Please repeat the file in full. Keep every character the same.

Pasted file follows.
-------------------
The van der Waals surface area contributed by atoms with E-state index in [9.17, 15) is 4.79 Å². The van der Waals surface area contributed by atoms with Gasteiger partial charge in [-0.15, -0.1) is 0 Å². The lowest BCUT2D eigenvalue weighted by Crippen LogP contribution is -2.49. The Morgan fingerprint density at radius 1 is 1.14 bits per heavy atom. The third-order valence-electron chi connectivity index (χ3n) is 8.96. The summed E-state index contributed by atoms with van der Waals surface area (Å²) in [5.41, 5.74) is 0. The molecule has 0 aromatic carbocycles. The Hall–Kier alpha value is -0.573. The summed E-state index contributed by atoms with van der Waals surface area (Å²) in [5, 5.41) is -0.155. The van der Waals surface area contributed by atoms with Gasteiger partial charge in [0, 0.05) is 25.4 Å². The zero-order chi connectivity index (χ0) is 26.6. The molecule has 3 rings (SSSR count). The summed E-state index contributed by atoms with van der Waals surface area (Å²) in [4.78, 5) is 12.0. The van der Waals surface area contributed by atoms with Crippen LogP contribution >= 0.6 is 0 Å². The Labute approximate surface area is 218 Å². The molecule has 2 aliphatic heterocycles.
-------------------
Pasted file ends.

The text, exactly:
The van der Waals surface area contributed by atoms with E-state index in [9.17, 15) is 4.79 Å². The van der Waals surface area contributed by atoms with Gasteiger partial charge in [-0.15, -0.1) is 0 Å². The lowest BCUT2D eigenvalue weighted by Crippen LogP contribution is -2.49. The Morgan fingerprint density at radius 1 is 1.14 bits per heavy atom. The third-order valence-electron chi connectivity index (χ3n) is 8.96. The summed E-state index contributed by atoms with van der Waals surface area (Å²) in [5.41, 5.74) is 0. The molecule has 0 aromatic carbocycles. The Hall–Kier alpha value is -0.573. The summed E-state index contributed by atoms with van der Waals surface area (Å²) in [5, 5.41) is -0.155. The van der Waals surface area contributed by atoms with Gasteiger partial charge in [0, 0.05) is 25.4 Å². The zero-order chi connectivity index (χ0) is 26.6. The molecule has 3 rings (SSSR count). The summed E-state index contributed by atoms with van der Waals surface area (Å²) in [4.78, 5) is 12.0. The van der Waals surface area contributed by atoms with Crippen LogP contribution >= 0.6 is 0 Å². The Labute approximate surface area is 218 Å². The molecule has 2 aliphatic heterocycles.